This year we have been observing the Season of Creation. We have talked about the world, we have considered humanity, made in God’s image, and today I want to give a thought to science.
Too often when someone talks about the ‘theology of creation’ the conversation instantly moves to the supposed debate between sciene and religion.
I want to look at the scientific view of the origin of the world, but rather than see theology as opposed to science, I want to draw some theological reflections from scientific theory:
Einstein, Albert said: “Science without religion is lame, religion without science is blind.” So this sermon is an attempt to bring Science and religion together…
In the beginning was nothing.
Then 13.7 billion years ago, in a singularity, an infinitely small pinprick of existence, the big bang was sparked into existence and there was light.
As the infant universe expanded faster than the speed of light, and within the first fraction of the first second of existence the laws of physics crystalised out of the chaos. At first the universe was only a hot soup of quarks, gluons and leptons, but while the universe was one ten-thousandth of a second old protons, neutrons and electrons (the famalier building blocks of atoms) had appeared.
The whole universe remained hot enough to be nothing more than constant nuclear reactions until beyond the first three minutes.
There were still no atoms yet – just the raw materials – the universe was not cool enough for atoms for half a million years.
At this point the gross nuclear structure of the universe was left at the ratio of today with a quarter helium to three quarters hydrogen. (Although the ratios of protons to neutons and electrons had made this inevitable three minutes after the initial big bang.)
The greatest miracle, ever had already occurred. Water into wine? Feeding 5,000? These are nothing to the laws of physics created in the first second of existence and the protons, neutons and electrons that formed in the first minutes. If any of these forces or measurements were even slightly different, no life would exist. For example if gravity were slightly stronger, or any of these nuclear particles just a little bigger (giving them a stronger pull, and so having the same effect) then the big bang would have been followed by the universe pulling itself together within a few billion years in a big crunch with no opportunity for suns and planets to from. If gravity were slightly weaker, or any nuclear particles just a little smaller (giving them a weaker pull, and so having the same effect) then the big bang would have been followed by the universe expanding so fast that stars would never form, and the universe would be an ever-expanding and ever-thinning cloud of hydrogen and helium.
But in our perfectly ballanced universe, once atoms formed, the forces of gravity started to draw them together, forming larger and larger clumps of matter, until some clumps became so vast that their internal forces of gravity became so strong that they broke apart the atoms in nuclear reactions and the first stars were born, about 1 billion years after the Big Bang.
In these first stars the atoms of hydrogen and helium were broken apart, and they reformed as new elements, including the carbon that is the elemental building block of life were formed – every atom of carbon in your body was created in the nuclear reactions in the heart of a sun.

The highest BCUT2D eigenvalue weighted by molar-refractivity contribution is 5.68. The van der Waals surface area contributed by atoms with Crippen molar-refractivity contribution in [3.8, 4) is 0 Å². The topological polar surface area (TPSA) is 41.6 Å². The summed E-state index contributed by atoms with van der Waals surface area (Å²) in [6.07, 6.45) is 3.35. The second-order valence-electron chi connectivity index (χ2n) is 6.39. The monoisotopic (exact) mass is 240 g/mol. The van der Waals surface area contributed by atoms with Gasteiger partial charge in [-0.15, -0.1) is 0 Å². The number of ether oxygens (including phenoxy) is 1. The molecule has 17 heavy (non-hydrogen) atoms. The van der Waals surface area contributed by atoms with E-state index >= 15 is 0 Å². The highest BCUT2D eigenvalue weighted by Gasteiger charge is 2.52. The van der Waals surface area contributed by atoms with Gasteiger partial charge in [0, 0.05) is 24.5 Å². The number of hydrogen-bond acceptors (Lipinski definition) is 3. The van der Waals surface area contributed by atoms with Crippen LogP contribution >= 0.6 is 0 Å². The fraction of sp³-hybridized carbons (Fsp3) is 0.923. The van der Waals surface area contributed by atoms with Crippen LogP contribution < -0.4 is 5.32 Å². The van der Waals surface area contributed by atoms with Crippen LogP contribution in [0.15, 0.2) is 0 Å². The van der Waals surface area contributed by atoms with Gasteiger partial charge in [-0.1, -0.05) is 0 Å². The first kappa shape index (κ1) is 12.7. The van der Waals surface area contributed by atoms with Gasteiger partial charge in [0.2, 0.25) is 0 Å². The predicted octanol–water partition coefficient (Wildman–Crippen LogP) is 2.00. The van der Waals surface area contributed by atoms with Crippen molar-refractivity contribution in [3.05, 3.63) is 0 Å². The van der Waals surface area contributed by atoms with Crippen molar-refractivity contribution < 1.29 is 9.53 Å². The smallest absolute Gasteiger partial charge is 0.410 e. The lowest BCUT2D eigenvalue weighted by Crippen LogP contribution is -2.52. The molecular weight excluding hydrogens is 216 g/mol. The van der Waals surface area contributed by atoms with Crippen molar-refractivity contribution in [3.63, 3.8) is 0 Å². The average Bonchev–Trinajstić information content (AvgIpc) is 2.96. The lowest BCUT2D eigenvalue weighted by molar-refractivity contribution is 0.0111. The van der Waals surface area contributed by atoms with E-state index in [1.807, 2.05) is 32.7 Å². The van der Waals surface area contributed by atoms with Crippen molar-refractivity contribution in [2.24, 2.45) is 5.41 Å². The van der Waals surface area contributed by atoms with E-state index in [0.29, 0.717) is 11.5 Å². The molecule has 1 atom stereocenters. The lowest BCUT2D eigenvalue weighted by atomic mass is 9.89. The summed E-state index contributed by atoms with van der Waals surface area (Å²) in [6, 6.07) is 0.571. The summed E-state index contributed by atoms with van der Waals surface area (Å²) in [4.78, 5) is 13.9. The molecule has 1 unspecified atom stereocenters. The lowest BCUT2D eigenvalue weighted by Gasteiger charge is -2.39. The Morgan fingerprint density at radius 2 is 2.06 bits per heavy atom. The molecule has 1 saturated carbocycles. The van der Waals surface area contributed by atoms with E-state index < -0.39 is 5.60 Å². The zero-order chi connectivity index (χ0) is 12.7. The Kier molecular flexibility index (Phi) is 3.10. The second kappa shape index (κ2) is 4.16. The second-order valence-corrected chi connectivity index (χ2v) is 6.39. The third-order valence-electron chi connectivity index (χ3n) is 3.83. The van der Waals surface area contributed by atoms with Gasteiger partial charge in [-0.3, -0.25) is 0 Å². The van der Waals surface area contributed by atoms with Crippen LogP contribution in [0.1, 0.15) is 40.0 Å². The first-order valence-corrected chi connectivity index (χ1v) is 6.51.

Our sun and our home planet were formed in the second generation of stars.
Around 4.5 billion years ago life on earth began. (Just 3 million years ago the human race appeared.) The evolution of life is every bit as wonderful as the physical origen, but I will not go into it, as we will run out of time, and I was always much better at physics than biology.
But I would like to echo the words of Carl Segen who said of human civilisation: “These are the things hydrogen atoms do given 13.7 billion years.”
Science has its own miracles that can inspire awe, and wonder, and spirituality.
Atoms are mostly empty space, if you were able to remove all the space from and atom and compress it, then the entire human race could fit into a space the size of a sugar cube.
Some of you may know that I edit the Newsletter for the campaigning charity, Inclusive Church. The editorial that recieved more comment & feedback than all my others put together was based the sermon I delivered here on Ash Wednesday. I hope those who were here on Ash Wednesday will forgive me repeating what I said back then.
As I have already said, after the Big Bang, scientists believe that the only elements that existed were hydrogen and helium (the lightest and simplest elements). No carbon or metal or any complex elements. Then these atoms of hydrogen and helium slowly clustered over unimaginable aeons of time the clusters became enormous balls of matter that had so much gravity that the atoms were pulled apart in a nuclear reaction, and the universe’s first generation of stars sprung to light.
All of the heavy elements that exist in the universe – metals, and the carbon of our bodies was created in the heart of the first generation of stars.
On Ash Wednesday we say “remember that you are dust…” we are not just made of dust, as Genesis tells us, we are made of stardust! “Remember you are stardust…”
Our human bodies that we so often feel ashamed of (or are made to feel ashamed of) are the stuff of stars, made by God, loved by God, inhabited by God.
We are stardust! We need to learn to stand tall and not be ashamed: regardless of gender, sexuality, race, disability, social status, education: you are stardust. You are a child of God. You matter.
We are frail, but we are also part of a holy adventure reflecting God’s love over billions of years and in billions of galaxies.
Our lives are strange and sometimes difficult, but life is also wonderful and beautiful.